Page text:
Conflict of Interest Disclosures: Dr Mozaffarian reported serving as a consultant for Acasti Pharma Inc as principal investigator of this trial; receiving research funding from the National Institutes of Health, the Gates Foundation, and the Rockefeller Foundation; personal fees from Barilla, Cleveland Clinic Foundation, Danone SA, and Motif FoodWorks; chapter royalties from UpToDate; serving on the scientific advisory board of Beren Therapeutics PBC, Brightseed, Calibrate, DayTwo (ended June 2020), Elysium Health, Filtricine Inc, Foodome Inc, HumanCo, January, Perfect Day Inc, Season, and Tiny Organics; and holding stock ownership in Calibrate and HumanCo outside the submitted work. Dr Maki reported receiving research grants from and consulting for Acasti Pharma Inc and Matinas BioPharma Holdings Inc, and receiving research funding from Indiana University Foundation, Pharmavite, Novo Nordisk A/S, General Mills Inc, The Kellogg Company, and PepsiCo Inc, and consulting for 89bio Inc, and NewAmsterdam Pharma outside the submitted work. Dr Bays reported receiving research grants from Acasti Pharma Inc. Dr Aguilera reported receiving research grants from Acasti Pharma Inc. Dr Gould reported receiving research grants from Acasti Pharma Inc. Dr Hegele reported receiving research grants from Acasti Pharma Inc and personal fees from Akcea-Ionis, Amgen Inc, Arrowhead Pharmaceuticals, HLS Therapeutics Inc, Novartis International AG, and Pfizer Inc outside the submitted work. Dr Moriarty reported receiving research grants from Acasti Pharma Inc. Dr Robinson reported receiving research grants to the institution from Acasti Pharma Inc, Amarin Corporation, Amgen Inc, Astra-Zeneca, Eli Lilly & Co, Esperion Therapeutics Inc, The Medicines Company, Merck & Co Inc, Novartis International AG, Novo Nordisk A/S, and Regeneron Pharmaceuticals Inc, and consulting fees from COR2ED, Getz Pharma Limited, The Medicines Company, and Novartis International AG. Dr Shi reported consulting for Acasti Pharma Inc for performing statistical analyses on this trial. Dr Tur reported receiving research grants from Acasti Pharma Inc. Dr Lapointe reported owning stock or stock options in Acasti Pharma Inc. Dr Aziz reported owning stock or stock options in Acasti Pharma Inc. Dr Lemieux reported serving chief operating officer/chief strategy officer of Acasti Pharma Inc during the conduct of the study and outside the submitted work and holding a patent for CaPre. No other disclosures were reported. [My emphasis]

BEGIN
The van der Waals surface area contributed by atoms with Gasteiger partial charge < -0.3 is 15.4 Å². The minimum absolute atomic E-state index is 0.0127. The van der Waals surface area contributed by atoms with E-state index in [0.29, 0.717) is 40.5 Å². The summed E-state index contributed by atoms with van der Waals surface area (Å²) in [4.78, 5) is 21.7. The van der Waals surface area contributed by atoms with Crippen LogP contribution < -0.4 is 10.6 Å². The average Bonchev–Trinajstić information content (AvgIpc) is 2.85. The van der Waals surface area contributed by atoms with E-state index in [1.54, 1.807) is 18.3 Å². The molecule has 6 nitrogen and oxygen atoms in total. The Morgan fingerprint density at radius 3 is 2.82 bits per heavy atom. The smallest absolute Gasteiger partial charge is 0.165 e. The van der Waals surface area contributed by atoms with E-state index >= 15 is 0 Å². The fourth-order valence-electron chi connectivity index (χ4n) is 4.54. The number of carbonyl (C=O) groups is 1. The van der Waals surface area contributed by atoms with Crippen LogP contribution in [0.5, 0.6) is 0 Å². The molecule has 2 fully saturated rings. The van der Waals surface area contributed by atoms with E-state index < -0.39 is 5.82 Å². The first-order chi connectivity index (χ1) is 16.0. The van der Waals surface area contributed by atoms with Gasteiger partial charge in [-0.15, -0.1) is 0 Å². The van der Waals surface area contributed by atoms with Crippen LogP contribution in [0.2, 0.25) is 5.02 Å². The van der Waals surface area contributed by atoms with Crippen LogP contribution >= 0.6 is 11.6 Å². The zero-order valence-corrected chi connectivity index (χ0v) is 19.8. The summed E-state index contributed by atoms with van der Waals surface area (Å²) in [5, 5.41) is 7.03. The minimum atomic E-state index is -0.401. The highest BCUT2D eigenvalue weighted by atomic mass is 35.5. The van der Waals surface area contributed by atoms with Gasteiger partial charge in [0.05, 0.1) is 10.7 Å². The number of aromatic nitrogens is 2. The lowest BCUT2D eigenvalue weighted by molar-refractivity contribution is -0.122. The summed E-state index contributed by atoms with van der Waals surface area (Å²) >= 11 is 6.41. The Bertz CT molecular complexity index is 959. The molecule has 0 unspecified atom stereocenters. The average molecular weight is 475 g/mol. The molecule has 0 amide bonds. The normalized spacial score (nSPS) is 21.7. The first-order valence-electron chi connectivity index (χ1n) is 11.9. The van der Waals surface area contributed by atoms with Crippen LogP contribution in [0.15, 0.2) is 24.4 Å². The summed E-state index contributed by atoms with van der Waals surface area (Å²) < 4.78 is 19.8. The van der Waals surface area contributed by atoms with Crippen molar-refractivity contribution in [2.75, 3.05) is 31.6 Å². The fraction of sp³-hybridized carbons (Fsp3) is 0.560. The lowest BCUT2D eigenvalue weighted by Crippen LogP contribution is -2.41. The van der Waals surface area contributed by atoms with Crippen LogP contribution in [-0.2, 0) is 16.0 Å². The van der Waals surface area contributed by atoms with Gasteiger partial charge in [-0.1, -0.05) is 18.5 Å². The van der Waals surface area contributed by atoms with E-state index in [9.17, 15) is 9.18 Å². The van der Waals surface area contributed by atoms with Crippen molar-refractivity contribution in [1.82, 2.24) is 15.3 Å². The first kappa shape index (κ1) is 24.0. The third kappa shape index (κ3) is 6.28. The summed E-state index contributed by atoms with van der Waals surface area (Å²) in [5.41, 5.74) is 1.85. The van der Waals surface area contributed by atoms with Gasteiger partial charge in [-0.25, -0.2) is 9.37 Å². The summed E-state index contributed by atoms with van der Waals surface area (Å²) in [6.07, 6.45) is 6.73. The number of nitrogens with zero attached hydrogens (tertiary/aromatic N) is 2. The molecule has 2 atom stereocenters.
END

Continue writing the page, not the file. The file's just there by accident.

Comment: You can’t make this stuff up.

Reference: For research on why and how industry sponsorship can influence study outcome, see Unsavory Truth: How Food Companies Skew the Science of What We Eat.

Feb 10 2020

Industry-funded campaign of the week: Walnuts

A headline in FoodNavigator.com got my attention: “Heart-healthy walnuts could be the next big meat alternative as campaigns build on plant-based trend.